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  • One year after the release of the International Bar Association report, Us Too? Bullying and Harassment in the Legal Profession, it is timely to reflect on the steps taken to implement the report’s recommendations.
  • Bullying can have implications not only for victims, but also for perpetrators and the employer. Complaints can be made under the Australian Solicitors’ Conduct Rules, or claims made for ‘stop bullying orders’ under the Fair Work Act, or proceedings commenced for breach of duty or breach of contract.

On 26 June 2019, an LSJ Speaker Series panel discussion examined the findings of a report released by the International Bar Association in May 2019 entitled Us Too? Bullying and Harassment in the Legal Profession (the ‘IBA report’) as well as the substantial damage suffered by the legal profession, individuals and organisations when a culture of bullying is left unaddressed. In ‘The hidden workplace hazard’ 57 Law Society of NSW Journal, July 2019, 30, Allman considered the IBA report and interviews with practitioners who described their experiences of workplace bullying. The article commenced with the words, ‘I can’t really think of a time during my four years in [a top-tier law firm] where I or someone I knew was not being bullied,’ (emphasis original) and continued with descriptions of solicitors being retrieved from the bathroom upon exceeding a six-minute unit, work being allocated at midnight for completion before 7am the following morning and conduct amounting to physical assaults in the workplace.

A year after the release of the IBA report, it is timely to consider the steps taken to implement the recommendations made in the IBA report as well as the potential implications for those who continue to engage in workplace bullying. While the IBA report dealt with the prevalence of both bullying and sexual harassment, the scope of this article is limited to an examination of workplace bullying only.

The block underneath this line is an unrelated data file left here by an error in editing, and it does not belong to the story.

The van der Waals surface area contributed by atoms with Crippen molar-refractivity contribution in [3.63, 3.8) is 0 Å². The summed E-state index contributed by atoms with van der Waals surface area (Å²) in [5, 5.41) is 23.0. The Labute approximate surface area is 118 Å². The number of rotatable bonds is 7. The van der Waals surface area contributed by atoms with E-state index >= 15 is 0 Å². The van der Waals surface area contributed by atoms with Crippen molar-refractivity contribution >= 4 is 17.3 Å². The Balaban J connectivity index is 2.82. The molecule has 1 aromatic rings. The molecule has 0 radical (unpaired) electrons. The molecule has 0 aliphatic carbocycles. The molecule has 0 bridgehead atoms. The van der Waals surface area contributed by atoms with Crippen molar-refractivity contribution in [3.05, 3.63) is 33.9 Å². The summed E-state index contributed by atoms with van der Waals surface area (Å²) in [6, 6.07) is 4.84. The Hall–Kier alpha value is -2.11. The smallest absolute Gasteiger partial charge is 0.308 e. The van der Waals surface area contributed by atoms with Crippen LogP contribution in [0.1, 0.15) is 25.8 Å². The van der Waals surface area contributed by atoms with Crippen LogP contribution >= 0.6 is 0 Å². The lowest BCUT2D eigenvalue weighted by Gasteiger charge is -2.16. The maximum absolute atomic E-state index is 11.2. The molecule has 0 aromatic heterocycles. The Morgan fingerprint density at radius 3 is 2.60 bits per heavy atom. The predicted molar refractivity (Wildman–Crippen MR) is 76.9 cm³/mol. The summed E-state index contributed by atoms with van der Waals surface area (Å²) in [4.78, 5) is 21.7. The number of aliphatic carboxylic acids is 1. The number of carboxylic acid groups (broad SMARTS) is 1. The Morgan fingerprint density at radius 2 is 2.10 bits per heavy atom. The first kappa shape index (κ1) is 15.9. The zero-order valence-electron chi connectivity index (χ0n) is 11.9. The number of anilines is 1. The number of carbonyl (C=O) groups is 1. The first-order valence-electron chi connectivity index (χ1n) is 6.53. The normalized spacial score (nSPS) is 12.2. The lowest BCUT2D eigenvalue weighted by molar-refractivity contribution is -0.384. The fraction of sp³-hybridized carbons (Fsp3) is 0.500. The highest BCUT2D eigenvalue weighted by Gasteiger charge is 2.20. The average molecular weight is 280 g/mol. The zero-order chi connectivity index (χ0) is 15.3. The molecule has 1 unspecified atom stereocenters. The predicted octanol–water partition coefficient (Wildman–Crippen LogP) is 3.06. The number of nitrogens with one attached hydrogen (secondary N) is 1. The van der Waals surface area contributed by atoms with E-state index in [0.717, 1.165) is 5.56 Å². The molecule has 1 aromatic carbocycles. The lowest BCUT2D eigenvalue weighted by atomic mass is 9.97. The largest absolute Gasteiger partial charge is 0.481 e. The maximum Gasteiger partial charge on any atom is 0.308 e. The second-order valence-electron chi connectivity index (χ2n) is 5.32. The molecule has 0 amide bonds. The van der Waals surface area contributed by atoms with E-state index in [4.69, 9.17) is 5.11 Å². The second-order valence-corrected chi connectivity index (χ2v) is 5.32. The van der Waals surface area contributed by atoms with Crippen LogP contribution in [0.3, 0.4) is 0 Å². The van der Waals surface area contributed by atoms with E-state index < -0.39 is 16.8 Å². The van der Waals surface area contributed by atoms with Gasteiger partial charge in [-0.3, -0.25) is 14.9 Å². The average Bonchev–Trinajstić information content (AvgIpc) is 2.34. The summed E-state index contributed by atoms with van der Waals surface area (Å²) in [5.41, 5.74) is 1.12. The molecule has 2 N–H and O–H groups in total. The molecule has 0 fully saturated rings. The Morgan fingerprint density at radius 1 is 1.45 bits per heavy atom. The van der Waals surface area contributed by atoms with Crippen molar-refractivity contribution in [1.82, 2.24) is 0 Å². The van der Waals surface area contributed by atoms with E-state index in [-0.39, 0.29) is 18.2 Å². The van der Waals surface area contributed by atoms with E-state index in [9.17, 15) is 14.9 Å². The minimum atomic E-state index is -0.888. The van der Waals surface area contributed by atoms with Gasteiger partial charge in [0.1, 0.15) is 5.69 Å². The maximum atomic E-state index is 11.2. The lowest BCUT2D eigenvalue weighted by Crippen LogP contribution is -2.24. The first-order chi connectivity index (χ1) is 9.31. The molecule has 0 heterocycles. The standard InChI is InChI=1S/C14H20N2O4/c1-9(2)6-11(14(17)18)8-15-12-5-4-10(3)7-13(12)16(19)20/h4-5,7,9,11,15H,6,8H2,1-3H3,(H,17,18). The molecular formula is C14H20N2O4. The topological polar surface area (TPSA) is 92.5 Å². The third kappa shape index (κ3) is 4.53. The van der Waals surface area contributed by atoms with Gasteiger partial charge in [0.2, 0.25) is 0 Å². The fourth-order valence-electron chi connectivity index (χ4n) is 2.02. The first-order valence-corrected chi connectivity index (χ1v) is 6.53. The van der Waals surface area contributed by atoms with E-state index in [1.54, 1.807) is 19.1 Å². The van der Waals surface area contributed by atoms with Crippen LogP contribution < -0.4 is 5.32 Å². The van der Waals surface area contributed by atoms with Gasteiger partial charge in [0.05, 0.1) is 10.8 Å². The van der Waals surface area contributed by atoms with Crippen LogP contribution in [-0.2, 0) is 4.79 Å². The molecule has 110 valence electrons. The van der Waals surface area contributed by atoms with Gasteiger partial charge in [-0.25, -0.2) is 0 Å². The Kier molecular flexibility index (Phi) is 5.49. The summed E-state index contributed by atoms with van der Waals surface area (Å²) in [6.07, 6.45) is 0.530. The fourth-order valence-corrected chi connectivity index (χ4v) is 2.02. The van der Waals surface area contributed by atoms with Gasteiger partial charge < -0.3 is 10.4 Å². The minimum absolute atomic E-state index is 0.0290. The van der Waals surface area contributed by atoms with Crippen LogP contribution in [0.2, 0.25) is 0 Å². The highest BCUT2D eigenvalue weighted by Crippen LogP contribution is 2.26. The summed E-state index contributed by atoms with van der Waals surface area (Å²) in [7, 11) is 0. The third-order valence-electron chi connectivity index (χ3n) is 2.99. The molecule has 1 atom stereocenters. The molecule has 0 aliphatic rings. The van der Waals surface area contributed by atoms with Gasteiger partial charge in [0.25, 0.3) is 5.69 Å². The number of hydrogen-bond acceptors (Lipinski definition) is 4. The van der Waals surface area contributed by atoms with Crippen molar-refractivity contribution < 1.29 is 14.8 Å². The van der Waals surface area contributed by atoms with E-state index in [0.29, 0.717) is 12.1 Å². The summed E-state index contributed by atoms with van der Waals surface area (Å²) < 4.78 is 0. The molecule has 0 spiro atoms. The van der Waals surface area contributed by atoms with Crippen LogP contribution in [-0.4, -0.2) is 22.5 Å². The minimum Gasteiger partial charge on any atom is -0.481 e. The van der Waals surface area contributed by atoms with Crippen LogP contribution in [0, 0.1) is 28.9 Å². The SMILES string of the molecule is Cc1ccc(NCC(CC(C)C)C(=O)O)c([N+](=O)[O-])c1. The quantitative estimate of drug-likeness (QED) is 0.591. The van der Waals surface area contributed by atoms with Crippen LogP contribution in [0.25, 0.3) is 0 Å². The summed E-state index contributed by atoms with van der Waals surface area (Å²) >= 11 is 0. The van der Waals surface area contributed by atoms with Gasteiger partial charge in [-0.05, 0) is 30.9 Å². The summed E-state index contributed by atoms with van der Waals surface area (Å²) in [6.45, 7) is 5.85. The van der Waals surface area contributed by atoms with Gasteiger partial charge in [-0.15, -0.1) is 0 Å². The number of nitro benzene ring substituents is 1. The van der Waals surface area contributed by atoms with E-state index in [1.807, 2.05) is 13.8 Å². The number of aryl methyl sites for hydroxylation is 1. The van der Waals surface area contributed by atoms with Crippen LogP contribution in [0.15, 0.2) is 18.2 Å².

The IBA report

Described as the largest ever global survey of legal professionals, the IBA report examined data obtained following a survey of almost 7,000 individuals from legal workplaces across 135 countries, including barristers, solicitors, in-house counsel, the judiciary and legal professionals employed within government. The opening words to the executive summary of the IBA report were ‘[t]he legal profession has a problem,’ an observation supported by the alarming data within the report. In respect of workplace bullying, the IBA report disclosed that 50 per cent of women respondents and one in three men had been bullied in the workplace (p8). These figures were significantly higher when only Australian data was considered, which disclosed that 73 per cent of women responding and 50 per cent of men had been bullied (p87). The IBA report concluded that ‘bullying and sexual harassment are rife in Australian legal workplaces’ (p87). Significantly, the IBA report emphasised that, while women in the legal profession are disproportionately affected by both bullying and sexual harassment, the data disclosed that ‘these are not “women’s issues”’, given bullying and harassment impacts all genders both directly and indirectly (p17-8).

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